Once you’ve dabbled a bit, choose the anchor that seems to suit you best and then stick with it.
Our anchor is our home-base during anxin practice, and it directly counteracts the too tense hindrance as well.
Let’s say you go with breath counting. So, you’re sitting there and counting your breaths, and then some thoughts and feelings rise up that are full of hate and anger. Maybe you remember something rude someone said earlier, or maybe you get frustrated with yourself.
When that happens, let go of your anchor and practice Four Immeasurables Meditation. Here, you just focus on the wish for all beings to be joyful, healthy, balanced, at enlightened. Just focus on that intention and let it grow in you until the ill-will passes. Then go back to your anchor. If it happens again, do it again.
Maybe you start to feel relaxed, like really relaxed to the point that your mind starts to wander in a kind of languid haze. Or maybe you’re depressed, or something you think makes you sad. When that happens, let go of your anchor and remind yourself why you’re sitting. You’re sitting to find peace and clarity for yourself and all beings. You’re sitting to Wake Up and be free of suffering.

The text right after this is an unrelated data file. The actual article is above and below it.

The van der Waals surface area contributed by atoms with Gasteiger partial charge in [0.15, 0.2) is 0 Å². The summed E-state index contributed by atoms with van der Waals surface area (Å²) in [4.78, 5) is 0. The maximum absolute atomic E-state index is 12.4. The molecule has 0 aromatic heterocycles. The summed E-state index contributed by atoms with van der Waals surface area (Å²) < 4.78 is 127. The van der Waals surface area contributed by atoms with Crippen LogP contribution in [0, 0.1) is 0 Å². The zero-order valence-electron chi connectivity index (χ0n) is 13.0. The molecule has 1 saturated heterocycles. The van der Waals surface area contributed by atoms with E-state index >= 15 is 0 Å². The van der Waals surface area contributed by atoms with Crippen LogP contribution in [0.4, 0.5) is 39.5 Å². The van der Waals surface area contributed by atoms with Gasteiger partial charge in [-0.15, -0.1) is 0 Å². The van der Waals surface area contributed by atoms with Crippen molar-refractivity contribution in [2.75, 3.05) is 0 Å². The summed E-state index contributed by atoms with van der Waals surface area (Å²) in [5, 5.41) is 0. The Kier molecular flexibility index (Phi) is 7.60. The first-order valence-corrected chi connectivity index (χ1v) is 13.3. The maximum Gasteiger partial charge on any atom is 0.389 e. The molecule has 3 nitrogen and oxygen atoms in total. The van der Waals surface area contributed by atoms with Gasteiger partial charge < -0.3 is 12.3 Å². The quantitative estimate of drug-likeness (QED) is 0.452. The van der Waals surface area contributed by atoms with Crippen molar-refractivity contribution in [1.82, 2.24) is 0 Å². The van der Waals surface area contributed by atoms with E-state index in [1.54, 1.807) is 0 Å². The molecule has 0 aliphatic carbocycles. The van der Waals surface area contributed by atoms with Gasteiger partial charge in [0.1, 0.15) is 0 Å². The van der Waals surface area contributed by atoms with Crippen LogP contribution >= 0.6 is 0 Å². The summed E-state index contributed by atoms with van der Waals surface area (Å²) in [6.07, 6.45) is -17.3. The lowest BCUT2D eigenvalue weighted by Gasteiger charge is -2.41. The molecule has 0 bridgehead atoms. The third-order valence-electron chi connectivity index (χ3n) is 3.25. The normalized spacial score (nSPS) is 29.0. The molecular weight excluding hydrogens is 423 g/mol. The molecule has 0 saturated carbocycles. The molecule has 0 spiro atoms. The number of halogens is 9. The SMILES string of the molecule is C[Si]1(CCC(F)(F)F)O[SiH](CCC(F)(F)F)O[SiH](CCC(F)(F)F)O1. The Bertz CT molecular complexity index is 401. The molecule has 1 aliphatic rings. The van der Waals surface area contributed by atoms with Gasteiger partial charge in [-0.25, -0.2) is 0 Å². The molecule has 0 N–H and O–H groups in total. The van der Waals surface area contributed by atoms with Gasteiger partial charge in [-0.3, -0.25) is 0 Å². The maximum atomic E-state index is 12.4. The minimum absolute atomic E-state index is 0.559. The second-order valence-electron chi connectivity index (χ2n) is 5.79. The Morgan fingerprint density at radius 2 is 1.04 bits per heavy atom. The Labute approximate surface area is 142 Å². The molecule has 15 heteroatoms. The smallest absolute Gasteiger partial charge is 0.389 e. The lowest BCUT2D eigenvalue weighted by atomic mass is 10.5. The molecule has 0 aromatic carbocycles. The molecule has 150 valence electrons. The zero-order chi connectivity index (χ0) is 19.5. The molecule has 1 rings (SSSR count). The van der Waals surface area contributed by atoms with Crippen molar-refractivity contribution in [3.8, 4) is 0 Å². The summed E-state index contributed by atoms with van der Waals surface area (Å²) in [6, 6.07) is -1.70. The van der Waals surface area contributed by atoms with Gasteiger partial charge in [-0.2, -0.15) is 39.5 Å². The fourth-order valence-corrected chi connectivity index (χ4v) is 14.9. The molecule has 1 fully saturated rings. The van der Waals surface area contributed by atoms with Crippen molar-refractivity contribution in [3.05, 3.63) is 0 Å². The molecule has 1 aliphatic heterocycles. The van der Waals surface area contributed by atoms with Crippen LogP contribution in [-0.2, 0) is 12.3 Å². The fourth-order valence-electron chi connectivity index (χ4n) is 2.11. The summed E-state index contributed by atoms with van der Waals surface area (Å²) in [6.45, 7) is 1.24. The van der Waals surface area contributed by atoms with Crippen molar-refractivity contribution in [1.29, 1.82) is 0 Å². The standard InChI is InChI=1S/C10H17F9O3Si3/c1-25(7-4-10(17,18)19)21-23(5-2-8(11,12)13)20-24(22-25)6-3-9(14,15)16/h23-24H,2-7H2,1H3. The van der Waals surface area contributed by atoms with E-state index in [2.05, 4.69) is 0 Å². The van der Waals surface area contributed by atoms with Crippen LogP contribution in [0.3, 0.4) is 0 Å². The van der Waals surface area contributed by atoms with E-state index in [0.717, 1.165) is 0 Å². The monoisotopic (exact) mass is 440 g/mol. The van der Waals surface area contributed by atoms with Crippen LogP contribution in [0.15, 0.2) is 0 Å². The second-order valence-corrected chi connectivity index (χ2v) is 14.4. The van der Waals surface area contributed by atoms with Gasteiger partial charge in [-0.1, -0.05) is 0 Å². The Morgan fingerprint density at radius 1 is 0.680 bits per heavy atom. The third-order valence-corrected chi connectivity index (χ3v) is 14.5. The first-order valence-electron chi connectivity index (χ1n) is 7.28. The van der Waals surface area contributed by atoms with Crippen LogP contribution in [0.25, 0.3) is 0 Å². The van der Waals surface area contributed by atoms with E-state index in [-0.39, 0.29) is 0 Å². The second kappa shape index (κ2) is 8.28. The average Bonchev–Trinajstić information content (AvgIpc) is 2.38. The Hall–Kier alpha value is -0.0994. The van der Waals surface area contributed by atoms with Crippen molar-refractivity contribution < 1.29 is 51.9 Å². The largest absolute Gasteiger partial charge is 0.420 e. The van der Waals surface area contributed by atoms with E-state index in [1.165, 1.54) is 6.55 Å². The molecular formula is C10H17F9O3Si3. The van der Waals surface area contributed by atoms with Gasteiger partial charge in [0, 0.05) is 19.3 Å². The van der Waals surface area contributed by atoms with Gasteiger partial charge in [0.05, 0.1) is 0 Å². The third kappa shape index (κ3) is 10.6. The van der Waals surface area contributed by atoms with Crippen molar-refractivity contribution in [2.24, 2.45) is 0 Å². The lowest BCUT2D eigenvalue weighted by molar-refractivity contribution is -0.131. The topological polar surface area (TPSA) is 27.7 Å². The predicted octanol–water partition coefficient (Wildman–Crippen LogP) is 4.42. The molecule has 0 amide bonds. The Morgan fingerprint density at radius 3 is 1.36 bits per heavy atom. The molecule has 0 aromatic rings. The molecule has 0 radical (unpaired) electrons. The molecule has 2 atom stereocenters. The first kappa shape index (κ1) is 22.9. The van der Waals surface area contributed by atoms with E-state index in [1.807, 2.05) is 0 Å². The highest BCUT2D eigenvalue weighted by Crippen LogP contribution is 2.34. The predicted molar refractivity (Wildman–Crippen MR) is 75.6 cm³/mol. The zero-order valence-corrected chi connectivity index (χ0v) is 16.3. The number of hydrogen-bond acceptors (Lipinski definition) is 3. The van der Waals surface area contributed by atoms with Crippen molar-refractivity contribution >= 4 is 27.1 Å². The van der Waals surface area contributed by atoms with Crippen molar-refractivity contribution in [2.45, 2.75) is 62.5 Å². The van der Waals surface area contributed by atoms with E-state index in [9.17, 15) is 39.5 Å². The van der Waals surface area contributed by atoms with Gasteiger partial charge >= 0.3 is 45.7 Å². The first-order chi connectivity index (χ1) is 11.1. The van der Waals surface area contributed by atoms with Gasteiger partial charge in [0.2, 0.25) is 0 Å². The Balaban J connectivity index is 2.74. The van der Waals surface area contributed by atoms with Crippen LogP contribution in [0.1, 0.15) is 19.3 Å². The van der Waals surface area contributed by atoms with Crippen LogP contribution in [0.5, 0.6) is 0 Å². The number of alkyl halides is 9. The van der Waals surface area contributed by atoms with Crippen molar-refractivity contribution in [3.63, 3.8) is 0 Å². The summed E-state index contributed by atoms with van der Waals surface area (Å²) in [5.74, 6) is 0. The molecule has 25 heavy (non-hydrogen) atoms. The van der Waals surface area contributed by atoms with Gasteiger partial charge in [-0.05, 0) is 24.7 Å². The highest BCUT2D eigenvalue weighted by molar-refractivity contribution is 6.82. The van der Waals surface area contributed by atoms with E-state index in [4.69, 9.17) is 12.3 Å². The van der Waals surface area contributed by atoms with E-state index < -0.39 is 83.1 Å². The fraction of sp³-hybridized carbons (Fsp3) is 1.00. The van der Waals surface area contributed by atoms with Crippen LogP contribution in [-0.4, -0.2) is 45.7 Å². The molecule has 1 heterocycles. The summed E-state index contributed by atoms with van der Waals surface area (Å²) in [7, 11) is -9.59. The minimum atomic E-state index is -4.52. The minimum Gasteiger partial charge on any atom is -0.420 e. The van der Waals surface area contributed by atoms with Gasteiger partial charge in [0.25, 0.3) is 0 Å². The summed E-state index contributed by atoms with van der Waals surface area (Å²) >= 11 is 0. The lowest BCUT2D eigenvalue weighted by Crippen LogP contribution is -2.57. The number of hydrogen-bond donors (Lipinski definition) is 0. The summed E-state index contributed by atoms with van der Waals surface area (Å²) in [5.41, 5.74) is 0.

Or you can visualize a Buddha or someone meditating, or tryout a mantra like Namo Amituofo or Om Mani Padme Hum. When you balanced and awake again, head back to your anchor.
Now we’re getting to the fun stuff. Let’s say you’re counting the breath, and then your mind wanders to someone you have feelings for. Maybe you love them, but they don’t love you. So, you’re not only distracted by sensory desire (Wanting them to be here, to be yours, to touch them, etc.), but also angst, which is part of the too tight Hindrance.
If something like this happens, let go of your anchor start contemplative the basic elements of existence.
In this case, it’s a person we’re in love with. So, we can visualize them. Now, ask yourself, “Who are they?” They’re a body and a mind. “What’s the body?”
The body is skin, hair, teeth, muscles, organs, and bones. “What are they?” Solids. “What else is solid?” To answer that, start in the here and now and then move outward. My body is solid. The seat I’m sitting on, the floor, the room around me, all the other objects in the room. The house, all houses. The ground, the earth, other planets. All solids.
A solid is a solid, there are just different appearances of solidity. Really, there’s only One Solidity. To close the contemplation, we can ask, “Where does it come from?” Conditions allows solids to come together to form their body. As conditions change, those solids change. When the conditions are no longer there, the solids drift apart.